This is in Chapter 22, right after the verdict in the trial. Jem is visibly upset that Atticus lost the case, not just because his father was on the losing end, but also because he recognized that there is blatant injustice in the world. In talking with Miss Maudie, he says, "I always thought Maycomb folks were the best folks in the world, least that's what they seemed like." Jem was under the impression that nobody, besides Atticus, did anything to help Tom. Miss Maudie tells him that there are more people like Atticus in Maycomb, people who would and do help others.
One of Miss Maudie's examples is Judge Taylor. She tells Jem that Judge Taylor could have chosen Maxwell Green to represent Tom. Maxwell Green had just been appointed and would not have the experience required to handle Tom's case. Judge Taylor chose Atticus because he knew Atticus had the integrity and experience to best represent Tom and argue his case. Miss Maudie also notes herself, the children (Jem, Scout, and Dill), and Heck Tate as some of Maycomb's citizens who have a sense of justice. So, as disheartening as the outcome of the case was, Miss Maudie there are those who do what they can to fight injustice. As she waited for Atticus and the kids to return from the trial, she thought:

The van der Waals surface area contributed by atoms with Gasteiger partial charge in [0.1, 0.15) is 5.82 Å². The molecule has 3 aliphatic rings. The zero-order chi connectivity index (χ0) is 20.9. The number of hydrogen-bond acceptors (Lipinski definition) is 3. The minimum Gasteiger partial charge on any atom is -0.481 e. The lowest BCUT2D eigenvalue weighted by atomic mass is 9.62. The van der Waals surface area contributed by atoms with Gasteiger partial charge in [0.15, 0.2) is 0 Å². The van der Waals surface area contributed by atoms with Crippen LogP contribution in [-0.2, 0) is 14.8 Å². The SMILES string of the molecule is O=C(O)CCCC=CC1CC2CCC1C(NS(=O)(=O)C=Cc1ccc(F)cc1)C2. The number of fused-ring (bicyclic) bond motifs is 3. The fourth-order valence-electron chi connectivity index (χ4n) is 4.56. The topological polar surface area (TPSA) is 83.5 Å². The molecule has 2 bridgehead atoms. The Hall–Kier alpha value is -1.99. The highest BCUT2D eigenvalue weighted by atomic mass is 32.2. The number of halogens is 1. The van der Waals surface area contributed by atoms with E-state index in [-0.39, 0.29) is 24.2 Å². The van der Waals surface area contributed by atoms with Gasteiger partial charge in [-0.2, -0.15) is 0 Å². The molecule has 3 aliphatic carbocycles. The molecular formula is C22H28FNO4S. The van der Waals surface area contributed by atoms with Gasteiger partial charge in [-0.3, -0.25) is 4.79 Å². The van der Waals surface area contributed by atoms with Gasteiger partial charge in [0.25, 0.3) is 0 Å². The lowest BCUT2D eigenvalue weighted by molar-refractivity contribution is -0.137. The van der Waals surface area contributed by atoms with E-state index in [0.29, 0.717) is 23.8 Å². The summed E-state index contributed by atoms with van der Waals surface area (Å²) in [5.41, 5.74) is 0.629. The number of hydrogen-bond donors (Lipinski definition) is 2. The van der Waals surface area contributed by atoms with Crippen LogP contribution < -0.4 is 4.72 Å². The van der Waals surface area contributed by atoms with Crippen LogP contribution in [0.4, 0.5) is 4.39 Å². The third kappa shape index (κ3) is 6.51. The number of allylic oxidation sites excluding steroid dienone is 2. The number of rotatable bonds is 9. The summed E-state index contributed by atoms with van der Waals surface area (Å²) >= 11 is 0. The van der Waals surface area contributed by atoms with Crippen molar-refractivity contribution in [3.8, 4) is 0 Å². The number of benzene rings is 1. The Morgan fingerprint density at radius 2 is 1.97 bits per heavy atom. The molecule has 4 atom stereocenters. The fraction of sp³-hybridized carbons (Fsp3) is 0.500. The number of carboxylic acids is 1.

"I waited and waited to see you all come down the sidewalk, and as I waited I thought, Atticus Finch won’t win, he can’t win, but he’s the only man in these parts who can keep a jury out so long in a case like that. And I thought to myself, well, we’re making a step—it’s ust a baby-step, but it’s a step.”
Things are not as bad as Jem had thought because, despite the fact that Atticus didn't really have a chance to win in a town where racism is still so prevalent, there were little things (baby-steps), such as Taylor appointing Atticus, that indicated some kind of social progress.